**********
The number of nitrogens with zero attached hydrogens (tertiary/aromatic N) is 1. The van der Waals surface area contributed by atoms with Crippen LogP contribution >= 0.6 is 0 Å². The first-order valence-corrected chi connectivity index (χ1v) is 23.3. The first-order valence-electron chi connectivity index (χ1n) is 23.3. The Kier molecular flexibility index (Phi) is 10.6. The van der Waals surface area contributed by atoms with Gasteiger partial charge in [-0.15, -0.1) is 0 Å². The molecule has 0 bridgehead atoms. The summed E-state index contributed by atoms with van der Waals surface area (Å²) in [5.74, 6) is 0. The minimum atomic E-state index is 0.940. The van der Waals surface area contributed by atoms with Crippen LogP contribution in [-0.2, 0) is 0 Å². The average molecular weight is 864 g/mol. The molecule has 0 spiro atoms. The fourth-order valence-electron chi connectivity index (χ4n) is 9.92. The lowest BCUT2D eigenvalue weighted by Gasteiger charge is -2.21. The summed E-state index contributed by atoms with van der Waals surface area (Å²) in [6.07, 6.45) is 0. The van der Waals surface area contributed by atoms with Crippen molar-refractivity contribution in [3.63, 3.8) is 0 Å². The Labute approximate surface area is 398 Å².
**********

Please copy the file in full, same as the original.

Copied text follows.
The number of nitrogens with zero attached hydrogens (tertiary/aromatic N) is 1. The van der Waals surface area contributed by atoms with Crippen LogP contribution >= 0.6 is 0 Å². The first-order valence-corrected chi connectivity index (χ1v) is 23.3. The first-order valence-electron chi connectivity index (χ1n) is 23.3. The Kier molecular flexibility index (Phi) is 10.6. The van der Waals surface area contributed by atoms with Gasteiger partial charge in [-0.15, -0.1) is 0 Å². The molecule has 0 bridgehead atoms. The summed E-state index contributed by atoms with van der Waals surface area (Å²) in [5.74, 6) is 0. The minimum atomic E-state index is 0.940. The van der Waals surface area contributed by atoms with Crippen LogP contribution in [-0.2, 0) is 0 Å². The average molecular weight is 864 g/mol. The molecule has 0 spiro atoms. The fourth-order valence-electron chi connectivity index (χ4n) is 9.92. The lowest BCUT2D eigenvalue weighted by Gasteiger charge is -2.21. The summed E-state index contributed by atoms with van der Waals surface area (Å²) in [6.07, 6.45) is 0. The van der Waals surface area contributed by atoms with Crippen molar-refractivity contribution in [3.63, 3.8) is 0 Å². The Labute approximate surface area is 398 Å².